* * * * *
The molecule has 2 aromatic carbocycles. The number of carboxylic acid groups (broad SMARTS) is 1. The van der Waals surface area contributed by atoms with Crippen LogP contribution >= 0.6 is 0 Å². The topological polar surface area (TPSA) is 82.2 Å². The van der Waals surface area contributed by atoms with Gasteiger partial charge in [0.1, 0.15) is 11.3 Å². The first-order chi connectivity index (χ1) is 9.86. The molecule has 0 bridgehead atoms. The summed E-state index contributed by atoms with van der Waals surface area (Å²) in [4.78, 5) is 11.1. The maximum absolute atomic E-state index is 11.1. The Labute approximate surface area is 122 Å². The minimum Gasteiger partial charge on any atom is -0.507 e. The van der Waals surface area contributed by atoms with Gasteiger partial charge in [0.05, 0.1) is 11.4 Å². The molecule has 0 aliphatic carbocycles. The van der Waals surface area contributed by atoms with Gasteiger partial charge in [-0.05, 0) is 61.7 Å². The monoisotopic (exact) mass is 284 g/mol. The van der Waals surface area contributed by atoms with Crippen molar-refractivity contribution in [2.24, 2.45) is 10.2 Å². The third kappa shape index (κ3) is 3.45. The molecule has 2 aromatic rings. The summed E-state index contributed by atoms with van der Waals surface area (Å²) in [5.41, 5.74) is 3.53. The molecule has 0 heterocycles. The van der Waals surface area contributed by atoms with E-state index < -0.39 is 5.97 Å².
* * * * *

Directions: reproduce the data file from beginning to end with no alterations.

The molecule has 2 aromatic carbocycles. The number of carboxylic acid groups (broad SMARTS) is 1. The van der Waals surface area contributed by atoms with Crippen LogP contribution >= 0.6 is 0 Å². The topological polar surface area (TPSA) is 82.2 Å². The van der Waals surface area contributed by atoms with Gasteiger partial charge in [0.1, 0.15) is 11.3 Å². The first-order chi connectivity index (χ1) is 9.86. The molecule has 0 bridgehead atoms. The summed E-state index contributed by atoms with van der Waals surface area (Å²) in [4.78, 5) is 11.1. The maximum absolute atomic E-state index is 11.1. The Labute approximate surface area is 122 Å². The minimum Gasteiger partial charge on any atom is -0.507 e. The van der Waals surface area contributed by atoms with Gasteiger partial charge in [0.05, 0.1) is 11.4 Å². The molecule has 0 aliphatic carbocycles. The van der Waals surface area contributed by atoms with Gasteiger partial charge in [-0.05, 0) is 61.7 Å². The monoisotopic (exact) mass is 284 g/mol. The van der Waals surface area contributed by atoms with Crippen molar-refractivity contribution in [2.24, 2.45) is 10.2 Å². The third kappa shape index (κ3) is 3.45. The molecule has 2 aromatic rings. The summed E-state index contributed by atoms with van der Waals surface area (Å²) in [5.41, 5.74) is 3.53. The molecule has 0 heterocycles. The van der Waals surface area contributed by atoms with E-state index < -0.39 is 5.97 Å².